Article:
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Arquivos de Gastroenterologia

Print version ISSN 0004-2803On-line version ISSN 1678-4219

Arq. Gastroenterol. vol.57 no.1 São Paulo Jan./Feb. 2020  Epub Feb 10, 2020 



Cisto de duplicação duodenal com enterólitos diagnosticado por ecoendoscopia e tratado mediante marsupialização endoscópica

José Celso ARDENGH1

Mariângela Ottoboni BRUNALDI2

Rafael KEMP3

José Sebastião dos SANTOS3

1 Hospital 9 de Julho, Setor de Endoscopia, São Paulo, SP; Hospital das Clínicas da Faculdade de Medicina de Ribeirão Preto da Universidade de São Paulo (HCFMRP-USP), Setor de Endoscopia, Ribeirão Preto, SP, Brasil.

2 Universidade de São Paulo, Faculdade de Medicina de Ribeirão Preto, Departamento de Patologia e Medicina Legal; HCFMRP-USP, Ribeirão Preto, SP, Brasil.

3 Universidade de São Paulo, Faculdade de Medicina de Ribeirão Preto, Departamento de Cirurgia e Anatomia; HCFMRP-USP, Ribeirão Preto, SP, Brasil.

Duodenal duplication cysts (DDC) are rare congenital anomalies primarily occurring during childhood. The duodenum is the site least frequently involved1. The symptoms of DDC depend on size and location; among adults, they frequently are of an obstructive nature and involve nausea, vomiting, pain, cholestasis, and pancreatitis. In the past, definitive diagnosis and treatment were usually based on a standard surgical approach2. DDC may contain stones, although this is a very rare presentation1,3-6.

We report the case of a 31-year-old woman with an episode of epigastric pain of strong intensity 9 months ago, accompanied by nausea and vomiting, initially treated as dyspepsia. An abdominal ultrasound revealed cholecystolithiasis and a solid mass in the duodenum (5.0 x 4.9 x 2.6 cm) (Figure 1.A). Contrast examination of the duodenum revealed a filling defect occupying almost 90% of the intestinal lumen (Figure 1.B) and duodenoscopy revealed a subepithelial tumoral mass (Figure 1.C). The diagnosis of a DDC with an anechoic area filled with enteroliths was based on the findings of endoscopic ultrasound (EUS) (Figure 1.D).

FIGURE 1 1. A- Abdominal ultrasound: duodenal cholecystolithiasis (arrow) and a nonspecific duodenal solid mass (*) measuring 5.0 x 4.9 cm. B- Endoscopic view: bulging formation with a normal mucosa close to the major duodenal papilla, feeling soft when touched with an endoscopic forceps (pillow sign). C- Contrast duodenography: filling defect (arrow) located close to the duodenal papilla and occupying almost 90% of the duodenal lumen. D- EUS: anechoic area (3.4 x 2.8 cm) (*) containing stones (arrow).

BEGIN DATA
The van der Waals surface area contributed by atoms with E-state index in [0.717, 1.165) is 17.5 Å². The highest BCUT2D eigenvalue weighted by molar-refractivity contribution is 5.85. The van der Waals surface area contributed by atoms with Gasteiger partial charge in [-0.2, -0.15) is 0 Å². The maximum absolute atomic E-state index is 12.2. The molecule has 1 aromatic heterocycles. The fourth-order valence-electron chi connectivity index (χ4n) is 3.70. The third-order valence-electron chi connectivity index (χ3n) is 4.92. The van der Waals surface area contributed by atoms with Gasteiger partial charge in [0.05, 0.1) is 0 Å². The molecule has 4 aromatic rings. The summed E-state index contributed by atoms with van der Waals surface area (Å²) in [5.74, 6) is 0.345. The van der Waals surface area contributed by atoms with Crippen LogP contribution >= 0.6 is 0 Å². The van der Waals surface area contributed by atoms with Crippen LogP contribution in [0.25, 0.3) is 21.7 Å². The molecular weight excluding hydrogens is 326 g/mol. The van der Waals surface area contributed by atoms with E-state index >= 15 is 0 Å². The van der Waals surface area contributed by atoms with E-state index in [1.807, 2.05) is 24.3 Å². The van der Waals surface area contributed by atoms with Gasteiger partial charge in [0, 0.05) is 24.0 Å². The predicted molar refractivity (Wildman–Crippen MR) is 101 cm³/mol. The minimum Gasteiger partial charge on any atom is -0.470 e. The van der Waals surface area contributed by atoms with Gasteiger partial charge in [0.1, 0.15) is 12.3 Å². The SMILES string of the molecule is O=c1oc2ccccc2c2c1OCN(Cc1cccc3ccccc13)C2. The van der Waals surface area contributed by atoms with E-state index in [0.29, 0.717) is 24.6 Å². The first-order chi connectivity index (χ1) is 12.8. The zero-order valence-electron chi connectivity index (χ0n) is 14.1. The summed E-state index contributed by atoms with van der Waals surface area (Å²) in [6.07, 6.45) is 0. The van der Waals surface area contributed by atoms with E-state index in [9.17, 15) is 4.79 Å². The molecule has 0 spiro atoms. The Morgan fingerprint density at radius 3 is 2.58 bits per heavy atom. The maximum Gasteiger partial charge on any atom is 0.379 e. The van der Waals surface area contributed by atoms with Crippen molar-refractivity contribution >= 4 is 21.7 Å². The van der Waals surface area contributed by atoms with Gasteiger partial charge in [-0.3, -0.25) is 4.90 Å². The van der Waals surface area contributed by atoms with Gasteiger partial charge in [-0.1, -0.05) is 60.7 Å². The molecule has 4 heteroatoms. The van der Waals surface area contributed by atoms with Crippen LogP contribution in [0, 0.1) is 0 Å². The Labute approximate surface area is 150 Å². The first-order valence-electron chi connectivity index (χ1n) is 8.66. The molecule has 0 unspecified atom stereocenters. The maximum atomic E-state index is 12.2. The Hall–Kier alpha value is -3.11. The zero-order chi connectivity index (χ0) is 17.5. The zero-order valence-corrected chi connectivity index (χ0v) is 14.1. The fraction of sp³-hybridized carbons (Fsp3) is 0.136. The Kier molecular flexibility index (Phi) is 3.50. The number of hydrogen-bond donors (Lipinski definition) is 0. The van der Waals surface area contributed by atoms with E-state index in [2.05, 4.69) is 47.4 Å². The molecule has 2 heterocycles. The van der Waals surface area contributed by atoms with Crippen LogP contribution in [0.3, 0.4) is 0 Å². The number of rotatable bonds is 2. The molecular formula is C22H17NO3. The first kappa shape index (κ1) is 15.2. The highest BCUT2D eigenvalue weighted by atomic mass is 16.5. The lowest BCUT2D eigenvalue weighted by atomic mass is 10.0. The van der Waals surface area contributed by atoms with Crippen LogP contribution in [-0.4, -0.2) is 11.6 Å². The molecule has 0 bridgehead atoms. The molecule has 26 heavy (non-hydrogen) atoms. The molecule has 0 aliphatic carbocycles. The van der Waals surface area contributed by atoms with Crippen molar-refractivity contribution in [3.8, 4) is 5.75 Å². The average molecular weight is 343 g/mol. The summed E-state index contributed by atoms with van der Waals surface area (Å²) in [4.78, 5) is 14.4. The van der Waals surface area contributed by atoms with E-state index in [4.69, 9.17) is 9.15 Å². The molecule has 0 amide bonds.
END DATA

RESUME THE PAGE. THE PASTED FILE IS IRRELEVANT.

Treatment consisted of endoscopic marsupialization during EUS using needle knife sphincterotomy in order to perforate the wall of the cyst and a polypectomy snare in order to expand the incision of the previous perforation* (Figure 2.A).

The lateral margins of the cyst were resected with a polypectomy snare and analyzed microscopically for confirmation of the DDC (Figure 3). Five months after the procedure, the patient was well, with no cyst recurrence (Figure 2.B).

FIGURE 2 2. A- Endoscopic procedure: papillotomy performed in order to open the entire bulging area and to remove the stones. B- Control duodenoscopy five months after the procedure. 

FIGURE 3 3. Histopathology: duodenal duplication cyst showing the invaginated duodenal wall in the submucosa (arrow). Panoramic view (original 20x magnification, hematoxylin and eosin). 

DDC have a smooth muscle layer lined with intestinal mucosa, they communicate with some portion of the digestive tract, and are filled with clear fluid or bile when they are connected with the papilla. In addition, the presence of enteroliths may be attributed to food stasis and alkalinity1,6.

In the present case, the diagnostic differentiation of the cystic mass observed had to be made between DDC and choledochal cyst. Taken together, EUS findings such as definition of the lesion’s walls, the fluid content with enteroliths, the normal distal bile duct and the relationship with the major duodenal papilla were of help for the definition of the diagnosis and for the choice and execution of minimally invasive treatment by endoscopic marsupialization, with a tissue sample sufficient for histopathological diagnosis being obtained.

Malignant transformation of DDC is quite rare7,8, but should be kept in mind in the decision-making process regarding partial or total resection. The elimination of secretion stasis in the residual lesion and repetition of endoscopic exams are recommended for patients submitted to endoscopic treatment4.


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Received: December 10, 2019; Accepted: December 11, 2019

Corresponding author: José Celso Ardengh. E-mail:

Authors’ contribution: Ardengh JC performed the procedure and wrote the paper. Kemp R helped with the procedure and with revision of the paper. Brunaldi MO carried out the histopathological study. Santos JS is the head of the service, supervised patient care and revised the paper.

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